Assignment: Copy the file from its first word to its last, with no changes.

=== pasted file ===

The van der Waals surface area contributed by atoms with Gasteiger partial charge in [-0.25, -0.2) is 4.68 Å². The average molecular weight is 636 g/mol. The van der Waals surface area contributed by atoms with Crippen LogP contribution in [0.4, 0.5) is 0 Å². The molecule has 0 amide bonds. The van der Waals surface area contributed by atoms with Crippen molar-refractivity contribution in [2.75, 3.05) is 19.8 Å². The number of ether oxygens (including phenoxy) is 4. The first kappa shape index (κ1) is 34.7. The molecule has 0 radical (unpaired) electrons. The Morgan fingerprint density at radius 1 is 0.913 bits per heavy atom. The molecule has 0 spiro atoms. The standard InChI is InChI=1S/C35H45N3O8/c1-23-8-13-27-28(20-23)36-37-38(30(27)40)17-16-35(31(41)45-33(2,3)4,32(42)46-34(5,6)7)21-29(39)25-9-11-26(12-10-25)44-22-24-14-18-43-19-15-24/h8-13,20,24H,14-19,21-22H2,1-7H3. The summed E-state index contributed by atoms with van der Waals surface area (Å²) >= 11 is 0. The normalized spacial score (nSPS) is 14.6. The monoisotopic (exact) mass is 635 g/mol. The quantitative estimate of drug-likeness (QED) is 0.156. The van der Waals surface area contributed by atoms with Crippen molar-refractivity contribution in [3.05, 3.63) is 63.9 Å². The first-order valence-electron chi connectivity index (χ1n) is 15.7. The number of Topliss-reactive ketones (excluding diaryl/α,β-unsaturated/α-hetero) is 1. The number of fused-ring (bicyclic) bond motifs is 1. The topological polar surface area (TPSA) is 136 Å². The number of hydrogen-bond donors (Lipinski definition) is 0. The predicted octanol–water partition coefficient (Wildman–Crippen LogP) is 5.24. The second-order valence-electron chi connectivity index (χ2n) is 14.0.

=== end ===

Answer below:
The van der Waals surface area contributed by atoms with Gasteiger partial charge in [-0.25, -0.2) is 4.68 Å². The average molecular weight is 636 g/mol. The van der Waals surface area contributed by atoms with Crippen LogP contribution in [0.4, 0.5) is 0 Å². The molecule has 0 amide bonds. The van der Waals surface area contributed by atoms with Crippen molar-refractivity contribution in [2.75, 3.05) is 19.8 Å². The number of ether oxygens (including phenoxy) is 4. The first kappa shape index (κ1) is 34.7. The molecule has 0 radical (unpaired) electrons. The Morgan fingerprint density at radius 1 is 0.913 bits per heavy atom. The molecule has 0 spiro atoms. The standard InChI is InChI=1S/C35H45N3O8/c1-23-8-13-27-28(20-23)36-37-38(30(27)40)17-16-35(31(41)45-33(2,3)4,32(42)46-34(5,6)7)21-29(39)25-9-11-26(12-10-25)44-22-24-14-18-43-19-15-24/h8-13,20,24H,14-19,21-22H2,1-7H3. The summed E-state index contributed by atoms with van der Waals surface area (Å²) >= 11 is 0. The normalized spacial score (nSPS) is 14.6. The monoisotopic (exact) mass is 635 g/mol. The quantitative estimate of drug-likeness (QED) is 0.156. The van der Waals surface area contributed by atoms with Crippen molar-refractivity contribution in [3.05, 3.63) is 63.9 Å². The first-order valence-electron chi connectivity index (χ1n) is 15.7. The number of Topliss-reactive ketones (excluding diaryl/α,β-unsaturated/α-hetero) is 1. The number of fused-ring (bicyclic) bond motifs is 1. The topological polar surface area (TPSA) is 136 Å². The number of hydrogen-bond donors (Lipinski definition) is 0. The predicted octanol–water partition coefficient (Wildman–Crippen LogP) is 5.24. The second-order valence-electron chi connectivity index (χ2n) is 14.0.